Run! has supported Run Dem Crew, over four hundred strong and growing. The RDC is a collective of creative heads with a passion for running and the exchange of ideas. They meet every Tuesday to run and explore the streets of London. Now RDC’s youth contingent, Run Dem Crew Youngers, offers a glimpse of how sporting opportunities can reflect and respond to the lifestyle of participants, whatever their age.


The Exercise, Movement and Dance Partnership (EMDP) was formed in 2006 as the national governing body for exercise, movement and dance activity (EMD). Recognised and funded by Sport England, EMD is defined as ‘activity that contains elements of exercise, movement and dance collectively delivered in a sporting and/or physical activity context’.

StreetGames’ Us Girls Programme focused on supporting 16-25 year old females to become more active by providing them with fitness and sport opportunities within their local communities. The programme received £2.3 million of National Lottery investment from Sport England as part of its ‘Active Women’ campaign, designed to tackle the gender gap in sport (2011-2013). 65% of the 34,000 participants within the Us Girls programme engaged in EMD activities - and StreetGames’ recent insight and lifestyle studies indicate its popularity among young women and girls continues to grow.

EMDP recognised the popularity of their activity with community based youth, housing and regeneration organisations through the Us Girls – Active Women Programme. So far, over 26,000 women and girls in disadvantaged communities have been mobilised through EMD. EMDP have also collaborated with StreetGames to develop a Dance Activator Award.  The next stage of the journey involves joint investment in a support package for organisations that offers: online session content, a network of Doorstep Dance Mentors, insight into new EMD trends and opportunities to join flash mobs at festivals.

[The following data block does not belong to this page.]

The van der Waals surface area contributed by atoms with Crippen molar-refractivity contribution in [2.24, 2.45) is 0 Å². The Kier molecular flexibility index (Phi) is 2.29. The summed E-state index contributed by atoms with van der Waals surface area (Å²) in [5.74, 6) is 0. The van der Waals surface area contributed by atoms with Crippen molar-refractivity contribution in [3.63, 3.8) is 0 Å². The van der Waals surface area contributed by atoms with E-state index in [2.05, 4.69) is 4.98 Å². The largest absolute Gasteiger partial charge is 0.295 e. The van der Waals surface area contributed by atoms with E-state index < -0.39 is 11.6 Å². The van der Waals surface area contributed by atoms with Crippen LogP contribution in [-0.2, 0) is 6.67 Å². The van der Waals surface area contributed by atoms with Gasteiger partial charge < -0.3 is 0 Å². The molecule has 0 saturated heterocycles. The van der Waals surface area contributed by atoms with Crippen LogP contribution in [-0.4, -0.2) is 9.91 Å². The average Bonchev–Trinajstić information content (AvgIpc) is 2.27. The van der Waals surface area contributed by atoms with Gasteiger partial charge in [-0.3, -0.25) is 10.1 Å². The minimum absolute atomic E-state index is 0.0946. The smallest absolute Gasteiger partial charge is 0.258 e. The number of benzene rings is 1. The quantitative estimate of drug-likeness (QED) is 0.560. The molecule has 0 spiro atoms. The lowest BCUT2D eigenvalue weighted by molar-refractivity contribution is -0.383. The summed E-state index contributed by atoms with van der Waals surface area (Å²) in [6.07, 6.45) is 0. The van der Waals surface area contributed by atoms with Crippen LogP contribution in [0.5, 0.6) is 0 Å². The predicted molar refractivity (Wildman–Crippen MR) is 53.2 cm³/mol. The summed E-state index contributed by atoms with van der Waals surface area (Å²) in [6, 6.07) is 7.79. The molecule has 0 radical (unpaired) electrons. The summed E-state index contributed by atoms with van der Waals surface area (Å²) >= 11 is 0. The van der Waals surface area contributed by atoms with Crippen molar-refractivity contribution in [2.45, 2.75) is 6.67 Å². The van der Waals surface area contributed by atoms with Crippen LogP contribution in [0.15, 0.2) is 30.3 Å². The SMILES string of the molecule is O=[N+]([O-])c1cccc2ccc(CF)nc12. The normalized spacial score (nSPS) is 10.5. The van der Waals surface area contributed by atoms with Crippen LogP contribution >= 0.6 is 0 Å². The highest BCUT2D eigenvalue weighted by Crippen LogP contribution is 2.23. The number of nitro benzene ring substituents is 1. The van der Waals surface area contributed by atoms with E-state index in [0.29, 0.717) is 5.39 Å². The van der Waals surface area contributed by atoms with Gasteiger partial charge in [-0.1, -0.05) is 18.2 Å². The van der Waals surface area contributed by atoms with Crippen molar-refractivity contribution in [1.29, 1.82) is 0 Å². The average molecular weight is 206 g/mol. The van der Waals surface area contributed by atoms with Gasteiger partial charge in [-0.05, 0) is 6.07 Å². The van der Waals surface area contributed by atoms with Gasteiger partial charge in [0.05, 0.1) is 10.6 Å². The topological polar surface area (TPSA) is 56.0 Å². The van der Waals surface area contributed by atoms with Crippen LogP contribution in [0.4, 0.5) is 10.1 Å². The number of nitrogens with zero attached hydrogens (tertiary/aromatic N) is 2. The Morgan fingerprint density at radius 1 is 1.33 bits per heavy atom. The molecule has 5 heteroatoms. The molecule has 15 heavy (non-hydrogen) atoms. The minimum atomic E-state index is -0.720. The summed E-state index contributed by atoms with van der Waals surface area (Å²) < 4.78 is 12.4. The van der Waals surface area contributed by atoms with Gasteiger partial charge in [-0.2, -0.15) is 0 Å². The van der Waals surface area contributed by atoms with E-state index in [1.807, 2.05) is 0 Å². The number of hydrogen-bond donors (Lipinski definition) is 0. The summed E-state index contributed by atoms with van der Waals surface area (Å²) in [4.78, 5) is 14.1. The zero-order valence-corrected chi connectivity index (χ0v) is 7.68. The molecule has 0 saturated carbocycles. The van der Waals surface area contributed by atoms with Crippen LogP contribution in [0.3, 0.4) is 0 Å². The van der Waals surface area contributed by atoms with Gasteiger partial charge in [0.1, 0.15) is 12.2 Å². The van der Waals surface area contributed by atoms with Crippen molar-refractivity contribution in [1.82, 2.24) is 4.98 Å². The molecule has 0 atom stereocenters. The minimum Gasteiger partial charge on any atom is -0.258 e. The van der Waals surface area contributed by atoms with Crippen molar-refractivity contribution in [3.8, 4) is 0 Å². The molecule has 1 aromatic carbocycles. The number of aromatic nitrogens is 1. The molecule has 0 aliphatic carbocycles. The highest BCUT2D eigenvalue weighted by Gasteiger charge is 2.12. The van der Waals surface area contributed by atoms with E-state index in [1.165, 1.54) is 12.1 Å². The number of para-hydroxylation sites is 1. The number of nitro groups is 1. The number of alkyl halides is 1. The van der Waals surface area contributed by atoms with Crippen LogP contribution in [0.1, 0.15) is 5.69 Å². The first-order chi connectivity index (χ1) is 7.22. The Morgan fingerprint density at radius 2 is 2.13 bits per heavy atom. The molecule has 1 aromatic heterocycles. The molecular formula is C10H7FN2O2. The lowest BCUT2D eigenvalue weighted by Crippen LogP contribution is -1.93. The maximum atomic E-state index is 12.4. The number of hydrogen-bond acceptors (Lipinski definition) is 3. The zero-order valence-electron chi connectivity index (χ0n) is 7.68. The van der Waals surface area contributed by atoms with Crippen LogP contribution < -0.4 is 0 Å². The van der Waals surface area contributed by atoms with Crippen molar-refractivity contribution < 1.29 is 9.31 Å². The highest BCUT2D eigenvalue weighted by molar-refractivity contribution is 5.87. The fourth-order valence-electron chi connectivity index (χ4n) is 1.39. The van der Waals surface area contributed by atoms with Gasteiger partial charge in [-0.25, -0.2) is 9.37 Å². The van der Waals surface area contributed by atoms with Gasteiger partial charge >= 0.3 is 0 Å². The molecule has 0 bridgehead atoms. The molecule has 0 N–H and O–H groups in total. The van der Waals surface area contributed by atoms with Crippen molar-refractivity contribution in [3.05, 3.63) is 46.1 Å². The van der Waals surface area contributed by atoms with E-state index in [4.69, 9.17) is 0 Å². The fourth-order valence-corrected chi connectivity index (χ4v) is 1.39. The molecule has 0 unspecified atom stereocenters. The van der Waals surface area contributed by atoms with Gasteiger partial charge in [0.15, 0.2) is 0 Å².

The FA

Football is consistently one of the top three most popular activities for both males and females in the StreetGames network. Recently, the focus of StreetGames’ work with the FA has been sharing knowledge and insight gained through the Us Girls programme.

As part of StreetGames’ Doorstep Sport Club programme, careful attention has been paid to ensure that any football activity complements the community investment of the Premier League and Football Foundation. Consequently, 19 Football League Trust clubs are operating 40 multi-sport Doorstep Sport Clubs. The clubs have benefited from the action research workshops and activator awards offered through the StreetGames Training Academy.

The Football Pools work with StreetGames to use the power of football to change underprivileged young peoples’ lives and communities. They provide investment into 5-a-side football opportunities for disadvantaged young people (16-25) who cannot make a weekly commitment to league football. These players are not necessarily the most talented or frequently-coached, but they still want to join in the national game. Approximately 15,000 young people benefit from 300 neighbourhood sports festivals, which predominantly involve football but also include other sports. The blue ribbon event of the Football Pools Programme is an annual 5-a-side competition structure with development of 11 regional tournaments, culminating in a national final at St George’s Park, the Football Association’s new National Centre for Football.

The initial investment by the Football Pools in the Football Pools Fives identified a need to recruit referees and coaches from among the StreetGames target market. This insight was used to broker a deal with the FA to adapt their refereeing course - a big major gesture from the UK’s largest governing body.

England Handball

England Handball was determined to get their offer right for different market segments, based on insight and testing. StreetGames shared their knowledge of women and girls, as well as young people living in disadvantage areas. This helped shape the development of England Handball’s Girls4Gold workshop, and Handball Activator workshop. Both workshops aim to grow the workforce to help lift participation in the sport, and the NGB sees the StreetGames network as an excellent opportunity to assist in this. Between 2012 and the present over 1035 learners have attended the Handball Activator workshop, helping handball to rise in the rankings of the top ten most popular sports delivered in Doorstep Sports Clubs. The NGB also enabled existing UKCC Level 2 coaches to develop their handball-specific knowledge through a shortened version of their level 2 qualification that factors in prior learning. This shortened version recognises the transferable skills learnt on other UKCC Level 2 programmes of ‘how to coach’, so allowing a focus on skills specific to handball.